Analyzing the Contribution of Clouds to Climate Warming

A cooling effect has been produced from cumulus clouds in trade-wind regions that cover around 20% of the planet.

Trade-wind clouds near Barbados: Research flights revealed an unprecedented database that will help to understand the role of clouds in the climate system. Image Credit: MPI-M.

Until now, it was believed that global warming would help decrease the surface covered by such clouds, thereby amplifying the warming. However, Dr. Raphaela Vogel from Universität Hamburg had the potential to disprove that assumption. Their study has just been published in Nature.

In a significant field campaign in 2020, Dr. Raphaela Vogel who is currently at Universität Hamburg’s Center for Earth System Research and Sustainability (CEN), and an international team from the Laboratoire de Météorologie Dynamique in Paris and the Max Planck Institute for Meteorology in Hamburg, examined observational data in fields of cumulus clouds next to the Atlantic island of Barbados.

Their study disclosed that the contribution of these clouds to climate warming has to be evaluated again.

Trade-wind clouds influence the climate system around the globe, but the data demonstrate behavior differently than previously assumed. Consequently, an extreme rise in Earth’s temperatures is less likely than previously thought.

Dr. Raphaela Vogel, Atmospheric Scientist, University of Hamburg

Vogel added, “Though this aspect is very important for more accurately projecting future climate scenarios, it definitely doesn’t mean we can back off on climate protection.”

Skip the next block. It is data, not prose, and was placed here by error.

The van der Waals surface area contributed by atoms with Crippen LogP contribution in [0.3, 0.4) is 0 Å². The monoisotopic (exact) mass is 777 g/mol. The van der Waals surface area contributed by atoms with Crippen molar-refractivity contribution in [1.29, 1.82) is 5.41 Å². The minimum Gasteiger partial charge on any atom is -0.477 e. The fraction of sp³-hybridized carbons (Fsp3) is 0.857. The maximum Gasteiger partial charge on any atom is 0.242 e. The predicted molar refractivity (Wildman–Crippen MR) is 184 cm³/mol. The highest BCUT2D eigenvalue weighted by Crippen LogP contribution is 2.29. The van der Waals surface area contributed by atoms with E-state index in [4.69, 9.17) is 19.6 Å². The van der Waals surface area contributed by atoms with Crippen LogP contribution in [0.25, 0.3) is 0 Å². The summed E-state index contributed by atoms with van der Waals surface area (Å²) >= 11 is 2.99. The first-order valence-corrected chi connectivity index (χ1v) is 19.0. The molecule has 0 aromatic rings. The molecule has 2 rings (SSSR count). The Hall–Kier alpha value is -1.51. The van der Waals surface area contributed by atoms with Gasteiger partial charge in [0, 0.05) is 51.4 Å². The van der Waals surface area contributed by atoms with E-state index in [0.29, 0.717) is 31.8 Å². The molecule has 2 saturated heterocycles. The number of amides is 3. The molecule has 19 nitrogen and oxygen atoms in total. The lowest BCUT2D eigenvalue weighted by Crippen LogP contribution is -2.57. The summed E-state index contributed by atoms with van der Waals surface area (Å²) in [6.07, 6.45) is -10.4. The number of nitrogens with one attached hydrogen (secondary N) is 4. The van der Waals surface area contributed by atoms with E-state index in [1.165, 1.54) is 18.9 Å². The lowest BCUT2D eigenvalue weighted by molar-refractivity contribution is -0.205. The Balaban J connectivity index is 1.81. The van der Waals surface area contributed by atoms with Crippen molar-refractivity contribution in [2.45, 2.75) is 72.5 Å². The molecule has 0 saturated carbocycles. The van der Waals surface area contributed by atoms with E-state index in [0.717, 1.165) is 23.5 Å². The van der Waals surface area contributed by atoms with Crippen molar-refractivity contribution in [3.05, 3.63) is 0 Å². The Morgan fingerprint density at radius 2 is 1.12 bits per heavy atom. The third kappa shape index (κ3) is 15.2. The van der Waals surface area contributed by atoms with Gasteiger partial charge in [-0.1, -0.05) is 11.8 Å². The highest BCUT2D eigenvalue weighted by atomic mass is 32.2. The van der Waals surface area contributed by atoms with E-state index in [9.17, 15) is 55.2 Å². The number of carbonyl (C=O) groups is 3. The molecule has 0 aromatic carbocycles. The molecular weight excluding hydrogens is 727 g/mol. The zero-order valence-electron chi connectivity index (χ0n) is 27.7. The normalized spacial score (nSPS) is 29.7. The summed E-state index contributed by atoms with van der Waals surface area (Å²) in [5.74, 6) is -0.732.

Until now, several climate models have simulated a significant decrease in trade-wind clouds, which would imply much of their cooling function would be lost, and the air would therefore warm even more. The new observational data displays that this is not possible to happen.

What is doubtful is that, as global warming advances, more water on the ocean's surface tends to evaporate, and the moisture next to the base of trade-wind clouds increases. On the other hand, the air masses in the clouds’ upper part are very dry and only turn out to be moderately moister.

This produces a significant change in moisture above and below. In the air, this is dismissed when the air masses mix. The early hypothesis: drier air has been ecstatic in the downward direction. Also, it results in the cloud droplets evaporating more quickly and thereby making it highly possible that the clouds will mostly disperse.

The observational data gathered from Barbados currently provides the first strong quantification as to how marked the vertical mixing actually is and how this impacts moisture and cloud cover completely.

Intrinsically, it is known to be the first data to offer new insights into a process that is necessary to comprehend climate change. In short: highly intensive mixing does not dry the lower layers or either make the clouds dissipate. Instead, the data displays that the cloud cover actually increases with high vertical mixing.

That’s good news, because it means that trade-wind clouds are far less sensitive to global warming than has long been assumed. With our new observations and findings, we can now directly test how realistically climate models portray the occurrence of trade-wind clouds.

Dr Raphaela Vogel, Atmospheric Scientist, University of Hamburg

Vogel added, “In this regard, a new generation of high-resolution climate models that can simulate the dynamics of clouds around the globe down to scales of one kilometer are particularly promising. Thanks to them, future projections will be more accurate and reliable.”

Journal Reference:

Vogel, R., et al. (2022) Strong cloud–circulation coupling explains weak trade cumulus feedback. Nature.

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